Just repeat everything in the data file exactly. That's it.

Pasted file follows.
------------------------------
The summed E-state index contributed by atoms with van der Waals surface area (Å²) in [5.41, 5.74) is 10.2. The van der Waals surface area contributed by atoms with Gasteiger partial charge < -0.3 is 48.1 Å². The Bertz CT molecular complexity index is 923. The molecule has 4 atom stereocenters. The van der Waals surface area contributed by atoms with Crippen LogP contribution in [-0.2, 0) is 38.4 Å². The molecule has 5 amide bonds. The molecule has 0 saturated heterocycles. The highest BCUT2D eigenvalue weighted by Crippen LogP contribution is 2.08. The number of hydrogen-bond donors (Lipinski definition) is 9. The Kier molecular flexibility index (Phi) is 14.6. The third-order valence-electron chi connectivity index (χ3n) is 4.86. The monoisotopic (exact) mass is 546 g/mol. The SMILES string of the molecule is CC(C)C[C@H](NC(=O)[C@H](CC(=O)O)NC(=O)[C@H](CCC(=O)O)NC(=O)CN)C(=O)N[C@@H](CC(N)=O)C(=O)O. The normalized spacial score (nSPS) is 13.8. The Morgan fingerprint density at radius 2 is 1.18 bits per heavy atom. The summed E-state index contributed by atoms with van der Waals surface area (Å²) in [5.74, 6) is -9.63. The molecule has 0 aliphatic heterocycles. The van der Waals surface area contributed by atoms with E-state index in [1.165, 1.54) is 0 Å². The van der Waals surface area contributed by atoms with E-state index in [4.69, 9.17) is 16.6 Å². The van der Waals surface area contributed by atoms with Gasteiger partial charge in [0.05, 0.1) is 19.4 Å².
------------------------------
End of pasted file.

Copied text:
The summed E-state index contributed by atoms with van der Waals surface area (Å²) in [5.41, 5.74) is 10.2. The van der Waals surface area contributed by atoms with Gasteiger partial charge < -0.3 is 48.1 Å². The Bertz CT molecular complexity index is 923. The molecule has 4 atom stereocenters. The van der Waals surface area contributed by atoms with Crippen LogP contribution in [-0.2, 0) is 38.4 Å². The molecule has 5 amide bonds. The molecule has 0 saturated heterocycles. The highest BCUT2D eigenvalue weighted by Crippen LogP contribution is 2.08. The number of hydrogen-bond donors (Lipinski definition) is 9. The Kier molecular flexibility index (Phi) is 14.6. The third-order valence-electron chi connectivity index (χ3n) is 4.86. The monoisotopic (exact) mass is 546 g/mol. The SMILES string of the molecule is CC(C)C[C@H](NC(=O)[C@H](CC(=O)O)NC(=O)[C@H](CCC(=O)O)NC(=O)CN)C(=O)N[C@@H](CC(N)=O)C(=O)O. The normalized spacial score (nSPS) is 13.8. The Morgan fingerprint density at radius 2 is 1.18 bits per heavy atom. The summed E-state index contributed by atoms with van der Waals surface area (Å²) in [5.74, 6) is -9.63. The molecule has 0 aliphatic heterocycles. The van der Waals surface area contributed by atoms with E-state index in [1.165, 1.54) is 0 Å². The van der Waals surface area contributed by atoms with E-state index in [4.69, 9.17) is 16.6 Å². The van der Waals surface area contributed by atoms with Gasteiger partial charge in [0.05, 0.1) is 19.4 Å².